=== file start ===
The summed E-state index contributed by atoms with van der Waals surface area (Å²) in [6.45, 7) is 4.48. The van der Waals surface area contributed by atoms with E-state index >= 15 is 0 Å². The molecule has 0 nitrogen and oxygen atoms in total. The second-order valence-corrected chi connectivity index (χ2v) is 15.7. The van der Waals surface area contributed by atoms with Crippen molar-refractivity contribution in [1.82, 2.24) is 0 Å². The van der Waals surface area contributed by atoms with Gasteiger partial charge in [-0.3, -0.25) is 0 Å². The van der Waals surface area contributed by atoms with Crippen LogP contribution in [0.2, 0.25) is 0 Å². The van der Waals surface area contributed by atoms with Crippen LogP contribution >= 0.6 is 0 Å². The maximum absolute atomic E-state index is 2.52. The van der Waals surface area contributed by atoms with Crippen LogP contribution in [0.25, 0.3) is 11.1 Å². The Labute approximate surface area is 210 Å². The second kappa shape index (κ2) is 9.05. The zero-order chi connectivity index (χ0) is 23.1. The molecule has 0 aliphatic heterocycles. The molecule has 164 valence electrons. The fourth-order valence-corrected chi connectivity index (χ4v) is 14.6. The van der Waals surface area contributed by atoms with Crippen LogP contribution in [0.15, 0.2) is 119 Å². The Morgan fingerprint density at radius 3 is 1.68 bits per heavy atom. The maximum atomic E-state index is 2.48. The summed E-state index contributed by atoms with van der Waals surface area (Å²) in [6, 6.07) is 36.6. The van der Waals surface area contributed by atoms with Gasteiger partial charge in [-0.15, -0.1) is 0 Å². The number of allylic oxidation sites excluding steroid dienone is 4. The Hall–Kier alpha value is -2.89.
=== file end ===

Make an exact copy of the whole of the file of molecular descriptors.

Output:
The summed E-state index contributed by atoms with van der Waals surface area (Å²) in [6.45, 7) is 4.48. The van der Waals surface area contributed by atoms with E-state index >= 15 is 0 Å². The molecule has 0 nitrogen and oxygen atoms in total. The second-order valence-corrected chi connectivity index (χ2v) is 15.7. The van der Waals surface area contributed by atoms with Crippen molar-refractivity contribution in [1.82, 2.24) is 0 Å². The van der Waals surface area contributed by atoms with Gasteiger partial charge in [-0.3, -0.25) is 0 Å². The van der Waals surface area contributed by atoms with Crippen LogP contribution in [0.2, 0.25) is 0 Å². The van der Waals surface area contributed by atoms with Crippen LogP contribution >= 0.6 is 0 Å². The maximum absolute atomic E-state index is 2.52. The van der Waals surface area contributed by atoms with Crippen LogP contribution in [0.25, 0.3) is 11.1 Å². The Labute approximate surface area is 210 Å². The second kappa shape index (κ2) is 9.05. The zero-order chi connectivity index (χ0) is 23.1. The molecule has 0 aliphatic heterocycles. The molecule has 164 valence electrons. The fourth-order valence-corrected chi connectivity index (χ4v) is 14.6. The van der Waals surface area contributed by atoms with Crippen LogP contribution in [0.15, 0.2) is 119 Å². The Morgan fingerprint density at radius 3 is 1.68 bits per heavy atom. The maximum atomic E-state index is 2.48. The summed E-state index contributed by atoms with van der Waals surface area (Å²) in [6, 6.07) is 36.6. The van der Waals surface area contributed by atoms with Gasteiger partial charge in [-0.15, -0.1) is 0 Å². The number of allylic oxidation sites excluding steroid dienone is 4. The Hall–Kier alpha value is -2.89.